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Capone: A Spoiler-Free Review

A brilliant individual performance that falls short in every other category.

Al Capone, otherwise known as Alphonse Gabriel Capone, or as his friends and enemies called him ‘Scarface’ etched his name in gangster history during the Prohibition era in the United States. So much so, plenty of producers, actors and studios have attempted to bring the 7-year-crime-boss’ reign of the Chicago Outfit to life.

Robert De Niro and Stephen Graham are just a couple of actors who have had a stab at playing the notorious gangster. This time, we reflect on Tom Hardy’s performance in the film: Capone directed and written by Josh Trank. Hardy captures the last year of the eponymous gangster Al Capone as he battles dementia and the demons of his past, of which there are many…

We will address the first issue—the trailer. When watching the trailer, the immediate feeling is one of excitement and anticipation. Tom Hardy genuinely denotes dark and evil—action is weaved amongst moments of self-reflection, where Hardy keeps a cigar to the side of his mouth, staring into the vast void of nothing. It sold a different film. One that was sharp, fast and was packed the right amount of action and narrative.

Capone Trailer

The film seems to be made with the purpose of ‘cleaning up’ during the award’s season. Much like the film: The Shape of Water, it’s obscurity seemed to be on purpose and fit to be judged positively by the ‘Academy’. Meaning, it wasn’t made to be liked by you. Only by film judges…

While that may have been the studio’s intent, it hasn’t exactly translated that way on paper. IMDB has given the film a score of 4.8 out of 10. Rotten Tomatoes has likewise scored the film low sitting at 41%. People you speak to will also rubbish the film, in the same way, critics have.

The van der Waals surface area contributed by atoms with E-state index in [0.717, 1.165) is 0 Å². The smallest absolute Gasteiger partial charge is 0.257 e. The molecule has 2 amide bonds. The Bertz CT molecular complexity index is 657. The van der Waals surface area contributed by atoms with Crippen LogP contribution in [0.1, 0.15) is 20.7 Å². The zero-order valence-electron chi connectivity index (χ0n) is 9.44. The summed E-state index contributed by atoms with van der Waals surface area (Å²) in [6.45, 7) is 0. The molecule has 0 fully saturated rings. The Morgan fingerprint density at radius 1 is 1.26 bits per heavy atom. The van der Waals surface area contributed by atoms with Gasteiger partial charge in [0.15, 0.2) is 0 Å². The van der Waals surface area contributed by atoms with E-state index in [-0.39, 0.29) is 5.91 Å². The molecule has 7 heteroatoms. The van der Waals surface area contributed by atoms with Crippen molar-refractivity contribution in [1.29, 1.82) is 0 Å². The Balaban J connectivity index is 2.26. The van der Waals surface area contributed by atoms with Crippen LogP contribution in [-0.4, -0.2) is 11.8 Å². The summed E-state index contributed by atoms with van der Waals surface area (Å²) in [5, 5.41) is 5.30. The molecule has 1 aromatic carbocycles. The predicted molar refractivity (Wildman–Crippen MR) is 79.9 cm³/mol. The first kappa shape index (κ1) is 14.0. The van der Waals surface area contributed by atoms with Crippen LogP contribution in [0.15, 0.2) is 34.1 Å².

We feel the ‘expectation of the film’ is part of the problem surrounding the motion picture. From the trailer, no one would blame you for assuming you were about to watch Tom Hardy fire a ‘Tommy gun’ with a cigar hanging out of his mouth for two hours. While the latter is most undoubtedly prominent throughout the film, there’s not a whole lot of action. The audience’s expectation needed to be managed, and the trailer does a terrible job.

Our positive note centres around Tom Hardy, come award’s season, he should win an award for his portrayal of a mentally ill, clinically insane, and guilt-riddled American gangster. Hardy’s use of Italian is perfect—his mannerisms and body language are acting at its finest. Hardy’s ability to keep you watching a film that is otherwise labelled as boring, is why he should be praised for such a performance. The film and Hardy’s role in it reminds us of Medellin from Entourage. Except Tom Hardy is fantastic in his portrayal as apposed to Vince who is shot down. It took a while to make, there had been rumours of complications and step-backs with filming, and the reception has been brutal.

This leads to our next observation. The timeline and plot were doomed from the beginning. Unless you are familiar with American gangster stories or understand why Al Capone is so notoriously known around the globe, the film gives you nothing—so to care about the character, or similarly loath him. There’s no context, no history and no capture of the venomous New York City gangster culture during the nineteen hundreds.

The film is sprinkled with Capone’s flashbacks or delusions of murder and violence. It isn’t easy to decipher, which is which. The film lacked narrative progression, and in turn makes the audience question where the film is going, and why it’s being made? The plot reminds the audience that federal agents believe Capone is faking his insanity, and therefore are closely monitoring his house, family and his every move. However, the film gives no reason to think Capone is faking his insanity. In fact, it rarely explores the idea of Capone faking anything at all.

Linda Cardellini, who portrays Capone’s spouse Mae is for all intents and purposes a fantastic addition to the film. However, again—the film half explores her anguish as a spouse of a notorious gangster. Matt Dillon’s objective is questioned within the film, leaving the audience to assume there’s more to the narrative. However, the plot’s discretion dilapidates the execution of the character’s arc.

It would seem Tom Hardy deserves praise for holding his own within this film. It’s a shame. However, the director’s vision was either poorly executed or made for those who are professional cinematographers and no one else. 

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